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Vietnamese father leaves for Taiwan after son fatally shot by police

Wednesday, September 06, 2017, 13:50 GMT+7

A Vietnamese man has left for Taiwan to work with authorities after the death of his son, a guest worker who was shot dead by police on the island late last month.

The father, whose name has not been disclosed for legal reasons, was expected to arrive in the island late Tuesday to get a full explanation for his son’s death.

His son, Nguyen Quoc Phi, 27-year-old Vietnamese overseas contract worker in Taiwan, was shot dead on August 31.

The Vietnamese was caught stealing a motorbike and the belongings from a truck in the Taiwanese city of Hsinchu at 10:40 am that day, according to local police.

When two Hsinchu officers were dispatched to the scene, Phi started throwing rocks at them, prompting them to use a stick and pepper spray to neutralize him.

After being pepper-sprayed in the face, Phi jumped into a river to wash his face and continued throwing rocks and bricks at the policemen. One of the policemen was hurt.

As Phi continued to jump into the driver seat of the police car, the officers took out their guns and shot nine bullets at the Vietnamese citizen, with six bullets hitting their target.

Phi was immediately brought to a local hospital, but was pronounced dead at noon the same day, according to official documents from Vietnam’s Economic Cultural Office in Taipei.

Verification needed

Tran Duy Hai, a representative at Vietnam’s Economic Cultural Office in Taipei, told Tuoi Tre (Youth) newspaper on the phone that Phi had a six-year contract to work in Taiwan, but he had been staying illegally on the island for the last three years.

Hai added that when the police came, Phi wasn’t wearing any clothes and fought back by throwing rocks.

“There is a possibility that Phi might have used a stimulant,” Hai said.

“However, all of this is just estimation. We will have to wait for the police investigation outcome and autopsy results to know for sure.”

The death of Phi has sparked rage among Vietnamese labor workers in Taiwan. More than 100 of them, along with the International Workers Association in Taiwan, took their anger to the streets in a protest on Monday. The protesters gathered in front of the island’s national police agency with banners.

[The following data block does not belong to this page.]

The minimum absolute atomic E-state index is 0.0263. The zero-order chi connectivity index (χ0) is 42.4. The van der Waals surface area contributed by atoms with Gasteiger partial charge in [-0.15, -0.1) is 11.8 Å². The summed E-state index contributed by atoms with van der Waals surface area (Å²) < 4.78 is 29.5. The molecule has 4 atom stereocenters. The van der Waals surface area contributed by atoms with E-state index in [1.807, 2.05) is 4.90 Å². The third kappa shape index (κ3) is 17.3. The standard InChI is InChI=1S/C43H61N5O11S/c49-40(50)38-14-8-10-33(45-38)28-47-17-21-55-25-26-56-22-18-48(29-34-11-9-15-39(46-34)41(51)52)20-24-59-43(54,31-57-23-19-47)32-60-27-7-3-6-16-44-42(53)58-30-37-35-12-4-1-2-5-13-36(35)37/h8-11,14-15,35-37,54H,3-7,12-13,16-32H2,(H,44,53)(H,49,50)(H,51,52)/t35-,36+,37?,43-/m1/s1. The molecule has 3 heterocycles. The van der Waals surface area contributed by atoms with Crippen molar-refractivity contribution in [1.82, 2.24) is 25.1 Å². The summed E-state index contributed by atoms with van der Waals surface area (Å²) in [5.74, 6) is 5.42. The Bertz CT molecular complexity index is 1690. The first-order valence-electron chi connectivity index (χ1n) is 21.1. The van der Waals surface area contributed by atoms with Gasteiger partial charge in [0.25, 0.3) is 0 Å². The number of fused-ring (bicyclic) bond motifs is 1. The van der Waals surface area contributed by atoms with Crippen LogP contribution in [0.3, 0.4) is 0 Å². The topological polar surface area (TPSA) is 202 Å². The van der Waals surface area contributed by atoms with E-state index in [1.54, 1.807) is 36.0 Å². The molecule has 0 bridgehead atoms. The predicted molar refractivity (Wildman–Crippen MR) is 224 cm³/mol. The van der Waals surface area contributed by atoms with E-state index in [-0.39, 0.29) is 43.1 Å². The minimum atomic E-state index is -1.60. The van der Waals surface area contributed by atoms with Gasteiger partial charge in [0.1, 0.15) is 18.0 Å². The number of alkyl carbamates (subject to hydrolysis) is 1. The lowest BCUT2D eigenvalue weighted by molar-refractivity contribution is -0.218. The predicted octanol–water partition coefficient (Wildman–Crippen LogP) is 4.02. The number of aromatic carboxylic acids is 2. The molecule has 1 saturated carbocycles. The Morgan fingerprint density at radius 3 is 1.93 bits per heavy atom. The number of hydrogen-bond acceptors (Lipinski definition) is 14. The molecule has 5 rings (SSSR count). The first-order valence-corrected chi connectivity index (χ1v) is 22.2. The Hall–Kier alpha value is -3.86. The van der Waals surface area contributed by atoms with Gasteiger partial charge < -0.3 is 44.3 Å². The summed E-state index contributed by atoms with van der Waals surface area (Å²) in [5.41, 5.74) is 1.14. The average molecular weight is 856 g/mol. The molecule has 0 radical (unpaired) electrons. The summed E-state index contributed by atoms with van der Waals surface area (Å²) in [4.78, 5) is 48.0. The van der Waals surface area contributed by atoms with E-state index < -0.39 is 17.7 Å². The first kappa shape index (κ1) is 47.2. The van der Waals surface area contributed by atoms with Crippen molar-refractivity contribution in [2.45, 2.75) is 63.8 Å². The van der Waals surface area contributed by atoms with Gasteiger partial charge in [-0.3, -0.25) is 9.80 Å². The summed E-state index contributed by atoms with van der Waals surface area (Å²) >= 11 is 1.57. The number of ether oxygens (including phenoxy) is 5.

Protesters demanded an investigation and the release of the recorded video showing how policemen shot down the 27-year-old Vietnamese, according to Taiwan’s Central News Agency.

Nguyen Duy Thong, a 25-year-old Vietnamese worker in Taiwan who joined the protest, told Taipei Times that many workers had to run away because they were unable to pay off the brokerage fees, which usually vary between US$6,500 to $7,000.

Taipei Times also quoted another Vietnamese guest worker, Nguyen Viet Ca, as saying that foreign workers are usually stopped to have their paperwork examined. Phi’s case may be the result of discrimination against foreigners, Ca told the newspaper.

Given the fact that police shot nine bullets at an unarmed man, many are worried about the police department’s discriminative attitude.

Even if he ran away, he still did not have any weapons with him. Considering the fact that the policemen were fully armed, Phi couldn’t have been a threat to them, Ca said.

Meanwhile, Focus Taiwan quoted Yibee Huang, chief director of a human rights protection organization, Covenants Watch, as wondering whether the police would have handled the case in the same way if the exact same scenario involved a Taiwanese citizen or a white person.

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